From the misunderstood Lady Macbeth to the beloved Wilbur the pig, some literary characters stick with us long after the story ends. They are powerful, conniving, selfless, greedy and, most of all, far from ordinary. Like Paul Bunyan, these unforgettable characters tower over the rest and make even the most mundane moments seem larger-than-life.
So how can you turn your run-of-the-mill lumberjack into a literary giant?
1. Go Beyond Tall, Dark and Handsome.
Strong characters make lasting first impressions. There are many ways to introduce new characters, but if you do it using physical description, make sure your descriptions sing. No blue-eyed, middle-aged, suit-wearing redheads here.
“He was almost twice as tall as a normal man and at least five times as wide. He looked simply too big to be allowed, and so wild – long tangles of bushy black hair and beard hid most of his face, he had hands the size of dustbin lids and his feet in their leather boots were like baby dolphins.”
Talk about making an entrance. Through her introduction of Hagrid in Harry Potter and the Sorcerer’s Stone, J.K. Rowling gives us more than a factual description. Here is a character of true Bunyanesque proportions. The details of the “dustbin lids” and “baby dolphins” put us in mind of someone who is improbable, but also innocuous and possibly lovable. Told through another author’s pen, Hagrid could easily turn scary, but the phrase, “simply too big to be allowed” puts him firmly in the realm of wonder and whimsy. Her description not only creates a vivid picture of Hagrid in our minds, it adds to the magical atmosphere of the novel as a whole.
The best physical descriptions work on more than one level. Nobody cares if your character has green eyes, fiery hair or stubby fingers, unless you give them a reason to do so. After all, “The aim of art is to represent not the outward appearance of things, but their inward significance,” according to Aristotle at least. So, hone in on those physical traits that reveal something deeper about your character’s inner life, forward the plot, build theme or otherwise enhance your story.
“Her eyes used to be as bright blue as a summer sky, but now they looked like jeans faded from too many tumbles through a washing machine.”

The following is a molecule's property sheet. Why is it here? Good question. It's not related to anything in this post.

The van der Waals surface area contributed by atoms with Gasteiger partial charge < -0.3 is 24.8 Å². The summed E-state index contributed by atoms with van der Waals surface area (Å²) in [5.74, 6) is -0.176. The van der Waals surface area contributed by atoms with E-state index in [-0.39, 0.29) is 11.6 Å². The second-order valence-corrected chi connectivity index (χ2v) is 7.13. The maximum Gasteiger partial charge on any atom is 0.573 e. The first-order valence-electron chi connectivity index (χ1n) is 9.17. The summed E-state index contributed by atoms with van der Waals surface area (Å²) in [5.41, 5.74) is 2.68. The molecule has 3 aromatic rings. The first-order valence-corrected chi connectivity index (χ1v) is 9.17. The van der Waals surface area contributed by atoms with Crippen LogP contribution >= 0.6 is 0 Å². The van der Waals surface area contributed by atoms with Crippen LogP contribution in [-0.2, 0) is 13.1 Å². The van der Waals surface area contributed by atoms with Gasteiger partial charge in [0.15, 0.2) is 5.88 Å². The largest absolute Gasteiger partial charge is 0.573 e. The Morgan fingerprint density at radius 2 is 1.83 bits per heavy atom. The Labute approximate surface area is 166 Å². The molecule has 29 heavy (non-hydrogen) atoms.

This is how young Felicity Pickle describes her mother’s eyes in Natalie Lloyd’s A Snicker of Magic. The color itself isn’t important. It’s the road weariness, the sense that her mother’s wandering has worn her down and she’s ready for a change. After all, this is a story about the magic of going home.
2. Do You See What I See?
The grand entrance is just the start of building hard-to-forget characters. Once you’ve hooked readers, give them a deeper insight into how your character’s mind works. One way to do this is to focus on how your character views other people. After all, the way we see others can say as much about our personality as the person we’re describing. Listen to how Nick Dunne describes Mrs. Collings, the mother of his wife’s would-be stalker, in Gone Girl:
“I stared at the hollow of her neck and wondered why she wasn’t wearing a noose of pearls. Women like these always have thick strands of pearls to click and clack. I could smell her, though, a female scent, vaginal and strangely lewd” (Gone Girl, Nick Dunne, Five Days Gone).
This passage not only tells us something about how Nick views women in general, but particularly his wife, Amy, who looks strikingly similar to Mrs. Collings. The noose of pearls betrays his anger toward his wife, but also the power she holds over him as Mrs. Collings clicks and clacks the “noose,” turning what could be a device of suicide into a potential weapon. Her vaginal smell is at once dangerous and alluring. This mirrors the relationship Nick has with his wife, with her as the predator and him as the not totally unwilling prey.
The way characters view the world around them can also be revealing. In Katherine Applegate’s The One and Only Ivan, a story told from the perspective of a captive gorilla, Ivan says, “A jungle scene is painted on one of my domain walls. It has a waterfall without water and flowers without scent and trees without roots.” Applegate manages to fit all of Ivan’s longing for freedom in those few simple words.
3. A Dash of Narrative Distance, a Touch of Hyperbole.
Interior monologue isn’t the only way to give readers insight into your characters. Taking a step back, in terms of POV, can lend your characters a mystique that takes them from ordinary to iconic.
“A panic had spread and the more high-strung of Sally’s classmates were already whispering witchery. . . . Several children had fainted; some would be phobic about cats for the rest of their lives.”
So says Alice Hoffman when describing one of the two Owens sisters who feature in her novel, Practical Magic. By allowing distance not only in POV, but also in terms of time, readers know right away that Sally is no average suburban girl. This is a novel of magic, after all, albeit in an everyday setting, and Sally has had a dramatic, lasting effect on those around her. Sally’s sister, Gillian, gets a no less legendary treatment:
“Boys looked at her and got so dizzy they had to be rushed to the emergency room for a hit of oxygen or a pint of new blood.”
Descriptions like this make Practical Magic a kind of modern tall tale, as is Jerry Spinelli’s middle grade novel, Maniac Magee.